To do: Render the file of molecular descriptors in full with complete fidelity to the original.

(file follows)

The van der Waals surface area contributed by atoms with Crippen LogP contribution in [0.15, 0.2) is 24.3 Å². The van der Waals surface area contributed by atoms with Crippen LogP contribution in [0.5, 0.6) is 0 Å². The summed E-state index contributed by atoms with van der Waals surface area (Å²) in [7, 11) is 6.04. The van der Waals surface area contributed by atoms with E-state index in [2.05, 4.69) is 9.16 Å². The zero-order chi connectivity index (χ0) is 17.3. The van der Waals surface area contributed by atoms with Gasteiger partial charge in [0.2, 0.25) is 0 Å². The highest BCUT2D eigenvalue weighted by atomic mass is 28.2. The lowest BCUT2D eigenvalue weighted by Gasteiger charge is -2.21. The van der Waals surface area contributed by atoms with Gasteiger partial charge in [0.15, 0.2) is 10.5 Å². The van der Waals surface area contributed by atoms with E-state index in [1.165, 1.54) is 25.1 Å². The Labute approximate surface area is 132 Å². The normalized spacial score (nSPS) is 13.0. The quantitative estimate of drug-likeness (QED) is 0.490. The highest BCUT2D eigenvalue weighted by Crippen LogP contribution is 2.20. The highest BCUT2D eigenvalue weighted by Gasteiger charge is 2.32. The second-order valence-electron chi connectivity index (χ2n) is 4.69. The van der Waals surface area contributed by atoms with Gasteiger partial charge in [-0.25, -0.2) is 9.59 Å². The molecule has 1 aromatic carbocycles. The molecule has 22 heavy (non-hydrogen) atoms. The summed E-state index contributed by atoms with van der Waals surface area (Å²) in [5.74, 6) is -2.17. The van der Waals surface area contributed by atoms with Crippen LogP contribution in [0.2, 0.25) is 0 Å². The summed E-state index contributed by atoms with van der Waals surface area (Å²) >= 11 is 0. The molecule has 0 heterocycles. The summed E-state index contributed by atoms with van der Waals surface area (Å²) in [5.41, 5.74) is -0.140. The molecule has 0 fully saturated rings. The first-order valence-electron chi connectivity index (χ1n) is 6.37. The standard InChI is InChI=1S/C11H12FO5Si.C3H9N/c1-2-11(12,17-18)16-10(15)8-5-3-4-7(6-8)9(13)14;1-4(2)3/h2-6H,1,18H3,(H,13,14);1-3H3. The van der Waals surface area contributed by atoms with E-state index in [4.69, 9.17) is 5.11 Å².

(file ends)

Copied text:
The van der Waals surface area contributed by atoms with Crippen LogP contribution in [0.15, 0.2) is 24.3 Å². The van der Waals surface area contributed by atoms with Crippen LogP contribution in [0.5, 0.6) is 0 Å². The summed E-state index contributed by atoms with van der Waals surface area (Å²) in [7, 11) is 6.04. The van der Waals surface area contributed by atoms with E-state index in [2.05, 4.69) is 9.16 Å². The zero-order chi connectivity index (χ0) is 17.3. The van der Waals surface area contributed by atoms with Gasteiger partial charge in [0.2, 0.25) is 0 Å². The highest BCUT2D eigenvalue weighted by atomic mass is 28.2. The lowest BCUT2D eigenvalue weighted by Gasteiger charge is -2.21. The van der Waals surface area contributed by atoms with Gasteiger partial charge in [0.15, 0.2) is 10.5 Å². The van der Waals surface area contributed by atoms with E-state index in [1.165, 1.54) is 25.1 Å². The Labute approximate surface area is 132 Å². The normalized spacial score (nSPS) is 13.0. The quantitative estimate of drug-likeness (QED) is 0.490. The highest BCUT2D eigenvalue weighted by Crippen LogP contribution is 2.20. The highest BCUT2D eigenvalue weighted by Gasteiger charge is 2.32. The second-order valence-electron chi connectivity index (χ2n) is 4.69. The van der Waals surface area contributed by atoms with Gasteiger partial charge in [-0.25, -0.2) is 9.59 Å². The molecule has 1 aromatic carbocycles. The molecule has 22 heavy (non-hydrogen) atoms. The summed E-state index contributed by atoms with van der Waals surface area (Å²) in [5.74, 6) is -2.17. The van der Waals surface area contributed by atoms with Crippen LogP contribution in [0.2, 0.25) is 0 Å². The summed E-state index contributed by atoms with van der Waals surface area (Å²) >= 11 is 0. The molecule has 0 heterocycles. The summed E-state index contributed by atoms with van der Waals surface area (Å²) in [5.41, 5.74) is -0.140. The molecule has 0 fully saturated rings. The first-order valence-electron chi connectivity index (χ1n) is 6.37. The standard InChI is InChI=1S/C11H12FO5Si.C3H9N/c1-2-11(12,17-18)16-10(15)8-5-3-4-7(6-8)9(13)14;1-4(2)3/h2-6H,1,18H3,(H,13,14);1-3H3. The van der Waals surface area contributed by atoms with E-state index in [4.69, 9.17) is 5.11 Å².